China ready to raise holdings of US treasuries as the yuan stabilises
China is prepared to increase its holdings of US Treasuries under the right circumstances, as officials judge the assets are becoming more attractive than other sovereign debt and as the yuan stabilises, according to people familiar with the matter. Treasuries surged on the news, driving yields to the lowest since November.
The people didn’t specify the exact circumstances for continuing a run of purchases that has extended to two months through March, after reductions in all but one of the previous eight months. The nation has maintained the trend, said the people, who asked not to be identified because they aren’t authorised to comment on the matter publicly. The yuan has climbed more than 2 per cent against the dollar this year, after plunging 6.5 per cent in 2016 in its biggest decline in more than two decades.
While China reduced its ownership of Treasuries last year by the most in data going back to 2000 as it sought to defend the yuan, it has since changed strategy and added to its holdings in the two months through March. Policy makers have also recently signalled support for the currency, with a senior central bank official saying Tuesday that the nation is looking to promote yuan globalisation and the government announcing on May 26 that it’s considering changes to the currency’s fixing mechanism to reduce volatility.
“When the yuan appreciates, China has the opportunity of building up its foreign reserves as the market has been concerned about the reduction of the reserves,” said Tommy Ong, managing director for treasury and markets at DBS Hong Kong Ltd.
“Buying US bonds will help boost confidence, as officials want to show that any anxiety about yuan weakness or devaluation was excessive. They don’t want the exchange rate to appreciate or depreciate in a large magnitude before the Communist Party congress later this year.”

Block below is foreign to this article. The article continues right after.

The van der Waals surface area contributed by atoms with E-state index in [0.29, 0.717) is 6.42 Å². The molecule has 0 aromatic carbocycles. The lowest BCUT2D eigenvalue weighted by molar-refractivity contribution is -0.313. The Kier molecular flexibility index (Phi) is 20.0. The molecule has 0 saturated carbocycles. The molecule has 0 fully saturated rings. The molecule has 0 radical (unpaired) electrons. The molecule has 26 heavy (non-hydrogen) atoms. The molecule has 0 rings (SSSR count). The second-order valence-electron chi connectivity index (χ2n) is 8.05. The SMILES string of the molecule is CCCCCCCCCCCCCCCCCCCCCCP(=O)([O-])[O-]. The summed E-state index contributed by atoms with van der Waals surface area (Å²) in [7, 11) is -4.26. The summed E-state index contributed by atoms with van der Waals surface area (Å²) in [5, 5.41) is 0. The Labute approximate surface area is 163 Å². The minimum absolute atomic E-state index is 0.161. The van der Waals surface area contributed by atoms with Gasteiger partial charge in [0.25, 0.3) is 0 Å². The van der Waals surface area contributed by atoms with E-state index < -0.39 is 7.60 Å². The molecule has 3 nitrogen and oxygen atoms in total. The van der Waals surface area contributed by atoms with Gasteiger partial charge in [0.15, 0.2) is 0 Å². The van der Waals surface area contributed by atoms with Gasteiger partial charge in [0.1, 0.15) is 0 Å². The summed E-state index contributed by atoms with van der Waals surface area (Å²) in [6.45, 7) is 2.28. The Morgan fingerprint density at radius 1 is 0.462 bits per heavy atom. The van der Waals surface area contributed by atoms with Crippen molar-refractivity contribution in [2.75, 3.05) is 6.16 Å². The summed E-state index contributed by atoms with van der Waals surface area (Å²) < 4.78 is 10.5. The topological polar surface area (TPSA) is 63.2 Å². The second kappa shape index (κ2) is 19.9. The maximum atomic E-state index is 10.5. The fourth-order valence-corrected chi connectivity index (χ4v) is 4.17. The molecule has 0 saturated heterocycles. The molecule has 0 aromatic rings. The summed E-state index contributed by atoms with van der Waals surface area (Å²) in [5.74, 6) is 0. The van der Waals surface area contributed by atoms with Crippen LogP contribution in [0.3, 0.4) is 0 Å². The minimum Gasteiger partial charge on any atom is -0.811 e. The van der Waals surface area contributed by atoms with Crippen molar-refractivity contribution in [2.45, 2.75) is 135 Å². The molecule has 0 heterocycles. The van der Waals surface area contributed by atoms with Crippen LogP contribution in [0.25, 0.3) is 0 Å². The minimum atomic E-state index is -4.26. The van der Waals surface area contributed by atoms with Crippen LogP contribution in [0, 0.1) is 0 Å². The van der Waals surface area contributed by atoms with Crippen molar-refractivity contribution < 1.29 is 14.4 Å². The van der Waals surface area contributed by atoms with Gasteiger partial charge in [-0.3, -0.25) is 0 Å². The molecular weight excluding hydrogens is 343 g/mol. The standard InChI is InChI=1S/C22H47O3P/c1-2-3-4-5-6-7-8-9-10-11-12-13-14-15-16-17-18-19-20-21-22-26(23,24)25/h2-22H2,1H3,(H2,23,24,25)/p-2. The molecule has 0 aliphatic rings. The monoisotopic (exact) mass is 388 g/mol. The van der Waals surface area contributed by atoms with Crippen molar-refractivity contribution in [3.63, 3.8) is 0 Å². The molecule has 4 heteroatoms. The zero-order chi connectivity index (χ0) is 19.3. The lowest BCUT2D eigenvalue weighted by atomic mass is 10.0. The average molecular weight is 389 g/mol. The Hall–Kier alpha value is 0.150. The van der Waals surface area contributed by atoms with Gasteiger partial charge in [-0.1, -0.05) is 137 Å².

In March, China increased its holdings of US government bonds, notes and bills by US$27.9 billion to US$1.09 trillion, the latest data show. Adding a US$3.7 billion rise in Belgium’s ownership, which is often seen as a home to China’s custodial accounts, the total increase was the biggest since 2014. The stockpile shrank US$320 billion last year.
China’s shift to buyer of Treasuries coincides with a four-month rally that’s reversed much of the sell-off triggered by the US election in November. Investors have piled back into bonds on fading expectations for quicker economic growth and inflation. In trading Tuesday, the 10-year yield dropped as much as 5 basis points to 2.13 per cent, the lowest since November 10. The maturity yielded about 1.7 per cent a year ago.
Signs of renewed appetite from the second-biggest foreign owner after Japan may help cushion the US$14 trillion Treasuries market as the Federal Reserve debates unwinding its massive bond portfolio.
“I don’t think it’s a reason to buy Treasuries right away, but it does increase the chances that China will continue to add to their holdings for the rest of the year,” Anthony Cronin, who trades Treasuries for SocGen in London, said in an email. That buying “may pick up some of the slack if/when the Fed decides to let some of their holdings run off.”
The Fed is widely expected to raise borrowing costs next week, narrowing the rate gap between China and the US and making American assets more attractive. China’s Communist Party will hold a twice-a-decade leadership transition this fall.